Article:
- Running Shoes
- Trekking (water) shoes-No. Just say no. Either make room for hiking boots/shoes if that’s your jam or stick with your favorite gym shoes instead.
- Sports ballet flats -Make SURE they have enough support in them. I recommend a pair of Toms over any kind of super thin ballet flat. They are worth making extra room for and your feet will thank you.
- 1 pair of comfortable walking sandals or flip flops -A simple pair of Reefs are my favorite, and they will last for awhile.
- Eye mask (for sleeping)
- Carabiners -To keep your backpack zippers closed. Slows down a pickpocket. But don’t leave on your checked bags when flying, they will get stolen.
- TSA approved luggage lock
- Journal (notebook), post-it notes, and pens
- Water bottle -My Nalgene is my bottle of choice.
- Sleeping bag liner –I’m not the biggest fan (would prefer a lightweight sheet) but it has come in handy and I’m glad to have it in sketchy guesthouses or when a couchsurfer host lit’rally only supplies a couch for you- no blankets included. Andrew wants me to mention that he LOVES his.
- Tent light -Most amazing thing ever. We can hang it up easily and it turns into a flashlight as well. We also have a Mini maglight and headlamps that come in handy. I know it sounds like a lot, but really they have ALL come in handy.
- Door stop
- Sewing kit
- Sunglasses (and in my case, eye-glasses) both in hard cases. -They’ll break in soft cases. Trust me.
- Business cards –Even if it’s just your name and your email address.
- Tide stick pen and Laundry bar soap. We found laundry bar soaps in Africa and LOVED them. They wash more, last longer, and are usually cheaper! Don’t bother with Tide Sink Packets (you need three packets for one sink of laundry!) OR Shout individually wrapped wipes -These dry up and don’t work as well as the Tide stick.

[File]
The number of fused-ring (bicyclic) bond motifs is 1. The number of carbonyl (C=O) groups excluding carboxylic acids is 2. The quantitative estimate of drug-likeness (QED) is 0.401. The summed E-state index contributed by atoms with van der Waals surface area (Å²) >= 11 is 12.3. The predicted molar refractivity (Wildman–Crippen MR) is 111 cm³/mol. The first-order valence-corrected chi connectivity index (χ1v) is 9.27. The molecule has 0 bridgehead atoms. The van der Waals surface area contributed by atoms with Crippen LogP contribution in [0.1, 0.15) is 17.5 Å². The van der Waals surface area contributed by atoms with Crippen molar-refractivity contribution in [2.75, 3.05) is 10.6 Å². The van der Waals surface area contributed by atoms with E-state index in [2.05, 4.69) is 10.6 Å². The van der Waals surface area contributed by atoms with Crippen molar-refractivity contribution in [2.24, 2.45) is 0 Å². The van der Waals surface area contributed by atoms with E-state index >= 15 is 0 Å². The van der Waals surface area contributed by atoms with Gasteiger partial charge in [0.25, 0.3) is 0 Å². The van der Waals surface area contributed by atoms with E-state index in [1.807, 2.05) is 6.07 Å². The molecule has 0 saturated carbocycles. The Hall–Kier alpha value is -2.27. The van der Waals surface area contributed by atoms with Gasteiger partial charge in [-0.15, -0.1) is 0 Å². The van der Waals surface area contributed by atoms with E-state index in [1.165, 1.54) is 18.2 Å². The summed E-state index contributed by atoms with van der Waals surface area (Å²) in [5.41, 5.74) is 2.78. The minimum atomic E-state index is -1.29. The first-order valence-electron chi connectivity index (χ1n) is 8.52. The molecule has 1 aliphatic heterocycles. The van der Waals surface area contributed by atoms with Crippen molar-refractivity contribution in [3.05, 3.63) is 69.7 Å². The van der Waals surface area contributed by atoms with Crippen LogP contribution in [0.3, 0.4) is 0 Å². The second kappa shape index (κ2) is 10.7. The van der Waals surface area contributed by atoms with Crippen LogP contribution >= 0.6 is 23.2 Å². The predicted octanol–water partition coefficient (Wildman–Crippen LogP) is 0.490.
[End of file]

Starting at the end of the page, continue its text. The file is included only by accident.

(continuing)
- Earplugs -Make sure you get a brand that works. Mine suck. I threw them all out because they didn’t stay in my ear! (Thanks, Target.)
- Sink- stopper -For laundry in your guesthouse sink.
- Thank-you cards -For couch-surfing or wonderful friends hosting you in their apartment abroad.
- Duct tape (and maybe even clear packing tape) -comes in handy. I didn’t start the trip with clear packing tape, but had to buy it at a post office which didn’t provide it to ship things home. I’ve held onto it just in case ever since. Also makes for a good lint roller.
- Extra zip-lock bags of all sizes. –I have small ones in case of a leaky bottle, bigger ones for snacks, and even larger ones for copies of documents. I started with 3-5 of each size. After nine months, I think I have one left.
- Mini umbrella. -Like I said, I use this way more than my raincoat and it fits in a little outside backpack pocket easily.
- Playing cards
- Travel safe – We’re traveling with two computers, accessories, and I’m traveling with a few thousand dollars worth of lenses. We’ve used this numerous times for a little added protection when we wanted/needed to leave things behind (especially when there’s only a skeleton key to lock your door… Or you have to leave things in a guesthouse shared luggage area. What’s great is that you can lock this up to something big and stationary. So even if someone were to just grab the whole thing- it would not be something done quickly.